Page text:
>
> Most online tutorials seem to deal with preparing packages from source,
> and while my application and supporting libraries are technically, I
> suppose, source code (perl), they don't require compilation or any other
> pre-processing steps.

I think you'll find the need to be compiled on different architectures. Plus packages themselves are binaries - so they need to be 'compiled.'

> I simply need to copy them to the correct
> directories, install dependencies (all of which are already available in
> the Debian/Ubuntu repositories), and create application menu entries and
> MIME associations.

This should be relatively straight forward.

> At the moment, I don't need my packages to conform to
> standards for the distro repositories, either.

Well, if you want to get your software into the distro, they'll want you to comply with their standards. :)

> I simply want to be able
> to provide users with a .deb archive from a sourceforge page to simplify
> their installation (upload to repositories may come later). I've
> actually found it easier so far to put together the installer for the
> win32 version than the linux version in which the software is developed.
>
> On a related note, I will need to figure out the correct way for my main
> app script to find the extra libraries once they are installed. I
> currently have the paths hard-coded into the script like this:
>
> use lib '../libs/'; # extra libs
> require BioGTK::RE::Digest;
> require BioGTK::RE::Collection;
> require BioGTK::RE::Manager;
> require BioGTK::App::Prefs;
>
> I suppose I could just change the first line to:
>
> use lib '/usr/local/lib/<app-name>/'
>
> and install the library files to that directory, but is there a better
> way to go about this?

Absolutely. You'll have no way of knowing if your users has local::lib installed. Plus, this problem has already be solved. If you create a package, you can call in your dependencies and place your package in a place where it will be able to find the libraries you rely on with a simply 'use' declaration. This is much simpler for your users as well as yourself since you don't need to package your dependencies too - they are likely already packaged, and the OS already knows where all its perl libraries are so that solves a lot of your problems.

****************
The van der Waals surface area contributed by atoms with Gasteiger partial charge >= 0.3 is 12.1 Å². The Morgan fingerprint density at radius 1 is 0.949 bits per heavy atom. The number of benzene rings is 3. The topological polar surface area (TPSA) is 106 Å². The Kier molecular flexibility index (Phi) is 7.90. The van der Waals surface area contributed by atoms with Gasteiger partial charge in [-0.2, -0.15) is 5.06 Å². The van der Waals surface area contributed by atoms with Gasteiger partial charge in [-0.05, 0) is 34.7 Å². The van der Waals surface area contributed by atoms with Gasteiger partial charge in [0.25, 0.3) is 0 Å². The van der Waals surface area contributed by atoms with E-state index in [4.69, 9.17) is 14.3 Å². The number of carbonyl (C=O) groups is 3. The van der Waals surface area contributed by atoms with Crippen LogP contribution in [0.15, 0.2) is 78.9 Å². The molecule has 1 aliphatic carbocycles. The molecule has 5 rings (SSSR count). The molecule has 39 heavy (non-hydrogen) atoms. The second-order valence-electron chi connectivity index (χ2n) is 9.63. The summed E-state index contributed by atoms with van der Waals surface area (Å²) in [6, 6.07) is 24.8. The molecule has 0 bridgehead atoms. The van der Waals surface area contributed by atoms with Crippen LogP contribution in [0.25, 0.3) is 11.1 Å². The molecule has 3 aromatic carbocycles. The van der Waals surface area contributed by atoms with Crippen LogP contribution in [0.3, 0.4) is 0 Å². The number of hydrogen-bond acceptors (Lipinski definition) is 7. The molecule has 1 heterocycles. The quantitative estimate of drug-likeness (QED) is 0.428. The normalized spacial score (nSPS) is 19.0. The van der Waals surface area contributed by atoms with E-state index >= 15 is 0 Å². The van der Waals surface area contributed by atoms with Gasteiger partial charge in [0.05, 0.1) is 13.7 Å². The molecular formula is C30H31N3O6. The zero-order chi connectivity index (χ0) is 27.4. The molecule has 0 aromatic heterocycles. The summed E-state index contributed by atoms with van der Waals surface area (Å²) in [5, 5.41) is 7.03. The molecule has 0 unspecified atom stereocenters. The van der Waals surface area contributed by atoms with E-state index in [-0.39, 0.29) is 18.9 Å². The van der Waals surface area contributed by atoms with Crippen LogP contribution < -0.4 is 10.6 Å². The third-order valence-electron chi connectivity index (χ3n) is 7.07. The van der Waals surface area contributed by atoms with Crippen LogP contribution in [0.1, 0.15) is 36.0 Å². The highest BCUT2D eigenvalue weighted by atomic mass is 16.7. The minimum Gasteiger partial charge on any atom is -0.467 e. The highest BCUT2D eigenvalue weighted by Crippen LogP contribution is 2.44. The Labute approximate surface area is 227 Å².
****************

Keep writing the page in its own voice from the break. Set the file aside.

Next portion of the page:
>
> Thanks in advance for any help you can provide.

Read the links I've provided, at least the official debian ones, and send email to debian-perl should you run into problems - there is usually someone on that list that can help or point you in the right direction when packaging perl modules for debian. :)  In general, if you target Debian as your platform for building your package, it will install on Debian derivatives as well. More here: http://pkg-perl.alioth.debian.org/

Best,

Jeremaih
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Re: packaging help?

Jeremy Volkening
Thanks for the quick reply!


On Sun, 2010-04-18 at 22:06 +0200, Jeremiah Foster wrote:

> On Apr 18, 2010, at 21:19, Jeremy Volkening wrote:
>
> > Hello,
>
> Hi Jeremy,
>
> > I'm wondering if anyone can point me toward a good source of
> > documentation on packaging applications (build on gtk2-perl) for
> > Debian-based distros?
>
> Well, the canonical source is the
http://www.debian.org/doc/maint-guide/.

Yes, I've worked through this several times. I can't help but feel,
however, that the complexity of what's here is beyond the needs of my
projects. I could be wrong through - I will keep working on it.

>
> > I keep banging my head against this step of my
> > application development with no real progress. So far I've followed
two
> > routes in trying to figure this out: a) Reading through as many
> > tutorials as I can find online about .deb packaging,
>
> Here's one more:
http://jeremiahfoster.com/debian/debs-from-cpan.html Since I wrote it
feel free to ask any questions you may have.

I've read about dh-make-perl as one of the (infinite?) ways to go about
packaging. It seems to be based on starting with an existing CPAN
package, however, and it doesn't seem logical for me to package my apps
for CPAN. They are intended to be standalone programs, not modules for